The first edition was called ‘Creative Research Methods in the Social Sciences’. It should really have been ‘Creative Research Methods in the Social Sciences, Arts, and Humanities’, but that was too long. Also, even the first edition contained several examples of creative methods from science, technology, engineering and mathematics (STEM) disciplines. As I read for the second edition, I found more and more examples of creative methods from STEM disciplines, and enjoyed including them in the book. In February 2020 I was teaching creative research methods at Dublin City University to a group of doctoral students from right across the disciplines: engineering, law, business, sociology and so on. During our discussions I had a light-bulb moment and, while they were involved in doing an exercise, I fired off an email to my editor: for the second edition, could we drop the ‘in the social sciences’ part of the title? Within hours I had a positive reply.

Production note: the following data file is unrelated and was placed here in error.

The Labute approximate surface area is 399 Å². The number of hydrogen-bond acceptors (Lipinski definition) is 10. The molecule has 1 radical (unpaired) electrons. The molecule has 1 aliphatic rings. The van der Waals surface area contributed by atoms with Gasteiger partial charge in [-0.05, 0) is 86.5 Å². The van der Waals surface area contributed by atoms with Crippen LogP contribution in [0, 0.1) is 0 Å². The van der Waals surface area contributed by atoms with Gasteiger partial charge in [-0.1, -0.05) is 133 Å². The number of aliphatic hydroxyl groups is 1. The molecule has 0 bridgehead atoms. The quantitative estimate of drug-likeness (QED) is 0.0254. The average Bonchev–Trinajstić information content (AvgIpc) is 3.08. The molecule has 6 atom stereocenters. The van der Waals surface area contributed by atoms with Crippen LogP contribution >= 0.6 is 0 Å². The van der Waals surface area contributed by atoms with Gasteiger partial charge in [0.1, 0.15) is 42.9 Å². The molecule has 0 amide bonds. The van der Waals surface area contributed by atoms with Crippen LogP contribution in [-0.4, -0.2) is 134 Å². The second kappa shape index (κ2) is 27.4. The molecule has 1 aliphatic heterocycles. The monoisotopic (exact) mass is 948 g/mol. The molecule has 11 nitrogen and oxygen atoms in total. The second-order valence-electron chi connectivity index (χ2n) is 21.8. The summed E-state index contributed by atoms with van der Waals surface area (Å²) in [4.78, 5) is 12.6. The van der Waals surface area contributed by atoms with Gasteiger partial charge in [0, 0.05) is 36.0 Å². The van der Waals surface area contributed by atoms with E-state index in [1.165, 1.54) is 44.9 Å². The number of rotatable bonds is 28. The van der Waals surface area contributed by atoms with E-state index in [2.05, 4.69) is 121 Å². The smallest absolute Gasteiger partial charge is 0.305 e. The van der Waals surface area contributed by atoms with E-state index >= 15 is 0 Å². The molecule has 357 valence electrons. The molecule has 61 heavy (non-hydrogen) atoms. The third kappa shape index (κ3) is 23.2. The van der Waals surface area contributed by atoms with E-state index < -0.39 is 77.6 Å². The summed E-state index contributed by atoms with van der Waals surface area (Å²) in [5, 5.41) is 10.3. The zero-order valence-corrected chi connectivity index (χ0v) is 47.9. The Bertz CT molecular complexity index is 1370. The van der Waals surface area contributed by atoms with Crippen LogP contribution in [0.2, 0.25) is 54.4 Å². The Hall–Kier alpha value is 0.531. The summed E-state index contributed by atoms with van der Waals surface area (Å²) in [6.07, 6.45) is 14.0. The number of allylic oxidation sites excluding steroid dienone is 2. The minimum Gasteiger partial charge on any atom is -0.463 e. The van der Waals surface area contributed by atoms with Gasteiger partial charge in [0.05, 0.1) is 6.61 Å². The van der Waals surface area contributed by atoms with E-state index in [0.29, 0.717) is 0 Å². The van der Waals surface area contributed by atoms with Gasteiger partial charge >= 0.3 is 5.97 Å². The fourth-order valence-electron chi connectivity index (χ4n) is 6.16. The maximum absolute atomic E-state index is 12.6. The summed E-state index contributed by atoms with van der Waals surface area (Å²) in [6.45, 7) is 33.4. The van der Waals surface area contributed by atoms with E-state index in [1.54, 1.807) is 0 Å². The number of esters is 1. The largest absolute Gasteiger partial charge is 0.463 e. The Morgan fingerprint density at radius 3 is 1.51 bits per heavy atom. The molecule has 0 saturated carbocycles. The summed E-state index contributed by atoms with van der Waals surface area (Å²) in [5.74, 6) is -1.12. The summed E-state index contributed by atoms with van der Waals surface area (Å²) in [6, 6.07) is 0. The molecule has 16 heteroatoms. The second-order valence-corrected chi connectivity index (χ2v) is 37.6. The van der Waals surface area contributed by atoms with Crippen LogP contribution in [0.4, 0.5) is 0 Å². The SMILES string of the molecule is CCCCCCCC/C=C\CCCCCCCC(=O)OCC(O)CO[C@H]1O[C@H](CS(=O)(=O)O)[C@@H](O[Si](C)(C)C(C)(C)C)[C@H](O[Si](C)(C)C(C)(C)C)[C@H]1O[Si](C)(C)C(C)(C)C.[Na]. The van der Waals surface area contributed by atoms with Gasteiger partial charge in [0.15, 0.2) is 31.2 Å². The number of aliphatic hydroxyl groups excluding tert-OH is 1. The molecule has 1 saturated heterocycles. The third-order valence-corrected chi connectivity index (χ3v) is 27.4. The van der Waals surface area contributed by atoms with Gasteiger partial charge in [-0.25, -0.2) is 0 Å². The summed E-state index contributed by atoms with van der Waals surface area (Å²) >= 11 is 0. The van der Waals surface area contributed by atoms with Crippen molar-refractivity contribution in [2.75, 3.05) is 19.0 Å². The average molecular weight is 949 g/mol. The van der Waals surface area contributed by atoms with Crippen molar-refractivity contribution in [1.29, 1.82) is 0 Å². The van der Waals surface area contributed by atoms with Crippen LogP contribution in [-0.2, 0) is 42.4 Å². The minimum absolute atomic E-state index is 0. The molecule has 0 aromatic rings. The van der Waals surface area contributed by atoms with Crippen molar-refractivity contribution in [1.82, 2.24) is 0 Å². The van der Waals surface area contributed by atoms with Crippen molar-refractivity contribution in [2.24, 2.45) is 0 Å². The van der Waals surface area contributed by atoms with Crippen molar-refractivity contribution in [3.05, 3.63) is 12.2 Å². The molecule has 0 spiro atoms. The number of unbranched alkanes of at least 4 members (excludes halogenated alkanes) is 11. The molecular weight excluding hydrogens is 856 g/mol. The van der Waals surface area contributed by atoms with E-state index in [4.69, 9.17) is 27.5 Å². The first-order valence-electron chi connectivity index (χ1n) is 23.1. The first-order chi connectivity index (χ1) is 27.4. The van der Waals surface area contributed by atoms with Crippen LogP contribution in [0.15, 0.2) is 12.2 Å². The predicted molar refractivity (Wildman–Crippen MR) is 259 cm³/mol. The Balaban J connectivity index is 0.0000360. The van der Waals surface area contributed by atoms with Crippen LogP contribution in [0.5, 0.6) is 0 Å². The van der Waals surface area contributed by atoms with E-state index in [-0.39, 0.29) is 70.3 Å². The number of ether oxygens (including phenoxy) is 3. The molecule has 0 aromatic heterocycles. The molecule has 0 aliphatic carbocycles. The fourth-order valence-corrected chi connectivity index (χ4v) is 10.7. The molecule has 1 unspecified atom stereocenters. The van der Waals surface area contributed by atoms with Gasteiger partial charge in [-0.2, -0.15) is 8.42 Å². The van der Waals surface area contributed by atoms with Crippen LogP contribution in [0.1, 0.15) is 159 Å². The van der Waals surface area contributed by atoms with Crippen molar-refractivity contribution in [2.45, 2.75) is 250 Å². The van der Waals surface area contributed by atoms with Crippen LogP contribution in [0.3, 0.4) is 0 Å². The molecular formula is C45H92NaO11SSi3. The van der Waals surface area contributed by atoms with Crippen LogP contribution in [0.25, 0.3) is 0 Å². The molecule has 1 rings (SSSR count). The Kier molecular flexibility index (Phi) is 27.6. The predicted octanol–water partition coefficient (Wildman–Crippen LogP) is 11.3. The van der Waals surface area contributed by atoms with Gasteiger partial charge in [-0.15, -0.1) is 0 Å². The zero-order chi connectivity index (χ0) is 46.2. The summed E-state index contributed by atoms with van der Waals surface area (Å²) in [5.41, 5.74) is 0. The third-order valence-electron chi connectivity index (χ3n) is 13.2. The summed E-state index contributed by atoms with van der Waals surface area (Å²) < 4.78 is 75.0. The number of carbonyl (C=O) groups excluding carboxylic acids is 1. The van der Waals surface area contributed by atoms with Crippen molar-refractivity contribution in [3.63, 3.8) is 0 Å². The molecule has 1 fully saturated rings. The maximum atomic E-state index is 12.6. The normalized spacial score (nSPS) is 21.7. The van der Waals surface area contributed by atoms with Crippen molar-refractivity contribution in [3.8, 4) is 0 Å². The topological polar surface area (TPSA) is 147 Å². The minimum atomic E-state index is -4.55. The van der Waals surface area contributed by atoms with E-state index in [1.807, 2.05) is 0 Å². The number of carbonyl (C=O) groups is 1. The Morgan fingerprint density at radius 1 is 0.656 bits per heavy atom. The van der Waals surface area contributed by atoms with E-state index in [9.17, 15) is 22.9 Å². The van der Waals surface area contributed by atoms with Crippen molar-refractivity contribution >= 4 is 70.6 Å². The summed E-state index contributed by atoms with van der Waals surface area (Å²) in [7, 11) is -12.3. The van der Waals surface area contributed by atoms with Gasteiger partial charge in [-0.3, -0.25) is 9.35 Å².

Eventually I finished the manuscript and it was reviewed by three very helpful people (if you were one of them: thank you!). Again, they were very positive about the book, making some lovely comments: ‘It’s a model of accessible communication’ is one of my favourites. They also all read the manuscript very thoroughly and made some really useful points about structure, chapters, sections, paragraphs and even specific words. One made the point that ‘multi-modal’ is taking over from ‘mixed-methods’ for good reason, so I changed that in the text, and made a bunch of other revisions before handing the manuscript over to Policy Press with a sigh of relief.